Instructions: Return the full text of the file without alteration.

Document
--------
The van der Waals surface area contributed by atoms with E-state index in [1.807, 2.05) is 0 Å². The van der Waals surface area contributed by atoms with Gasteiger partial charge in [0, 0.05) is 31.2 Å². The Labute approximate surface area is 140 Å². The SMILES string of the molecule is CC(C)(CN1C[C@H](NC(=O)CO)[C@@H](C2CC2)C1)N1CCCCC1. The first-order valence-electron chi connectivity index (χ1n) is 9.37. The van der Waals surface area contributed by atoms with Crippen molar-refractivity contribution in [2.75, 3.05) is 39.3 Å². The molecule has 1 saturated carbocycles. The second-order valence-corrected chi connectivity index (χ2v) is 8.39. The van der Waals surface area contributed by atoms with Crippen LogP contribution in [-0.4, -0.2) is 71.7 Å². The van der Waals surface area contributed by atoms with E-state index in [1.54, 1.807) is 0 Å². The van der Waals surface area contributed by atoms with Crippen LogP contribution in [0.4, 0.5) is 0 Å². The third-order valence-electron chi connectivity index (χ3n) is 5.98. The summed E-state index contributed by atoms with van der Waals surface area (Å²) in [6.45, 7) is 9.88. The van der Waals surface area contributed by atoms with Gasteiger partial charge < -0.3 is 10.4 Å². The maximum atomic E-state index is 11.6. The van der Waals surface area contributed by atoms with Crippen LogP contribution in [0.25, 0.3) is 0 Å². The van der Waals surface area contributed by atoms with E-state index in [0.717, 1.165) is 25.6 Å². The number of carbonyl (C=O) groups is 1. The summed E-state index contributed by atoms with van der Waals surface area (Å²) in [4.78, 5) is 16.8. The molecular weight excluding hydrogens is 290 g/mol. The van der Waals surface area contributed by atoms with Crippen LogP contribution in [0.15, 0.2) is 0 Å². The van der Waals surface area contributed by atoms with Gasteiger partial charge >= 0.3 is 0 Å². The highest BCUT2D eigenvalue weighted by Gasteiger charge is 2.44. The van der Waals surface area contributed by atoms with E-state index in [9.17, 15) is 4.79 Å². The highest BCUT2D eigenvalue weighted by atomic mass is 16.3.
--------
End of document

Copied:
The van der Waals surface area contributed by atoms with E-state index in [1.807, 2.05) is 0 Å². The van der Waals surface area contributed by atoms with Gasteiger partial charge in [0, 0.05) is 31.2 Å². The Labute approximate surface area is 140 Å². The SMILES string of the molecule is CC(C)(CN1C[C@H](NC(=O)CO)[C@@H](C2CC2)C1)N1CCCCC1. The first-order valence-electron chi connectivity index (χ1n) is 9.37. The van der Waals surface area contributed by atoms with Crippen molar-refractivity contribution in [2.75, 3.05) is 39.3 Å². The molecule has 1 saturated carbocycles. The second-order valence-corrected chi connectivity index (χ2v) is 8.39. The van der Waals surface area contributed by atoms with Crippen LogP contribution in [-0.4, -0.2) is 71.7 Å². The van der Waals surface area contributed by atoms with E-state index in [1.54, 1.807) is 0 Å². The van der Waals surface area contributed by atoms with Crippen LogP contribution in [0.4, 0.5) is 0 Å². The third-order valence-electron chi connectivity index (χ3n) is 5.98. The summed E-state index contributed by atoms with van der Waals surface area (Å²) in [6.45, 7) is 9.88. The van der Waals surface area contributed by atoms with Gasteiger partial charge < -0.3 is 10.4 Å². The maximum atomic E-state index is 11.6. The van der Waals surface area contributed by atoms with Crippen LogP contribution in [0.25, 0.3) is 0 Å². The van der Waals surface area contributed by atoms with E-state index in [0.717, 1.165) is 25.6 Å². The number of carbonyl (C=O) groups is 1. The summed E-state index contributed by atoms with van der Waals surface area (Å²) in [4.78, 5) is 16.8. The molecular weight excluding hydrogens is 290 g/mol. The van der Waals surface area contributed by atoms with Crippen LogP contribution in [0.15, 0.2) is 0 Å². The van der Waals surface area contributed by atoms with Gasteiger partial charge >= 0.3 is 0 Å². The highest BCUT2D eigenvalue weighted by Gasteiger charge is 2.44. The van der Waals surface area contributed by atoms with E-state index in [9.17, 15) is 4.79 Å². The highest BCUT2D eigenvalue weighted by atomic mass is 16.3.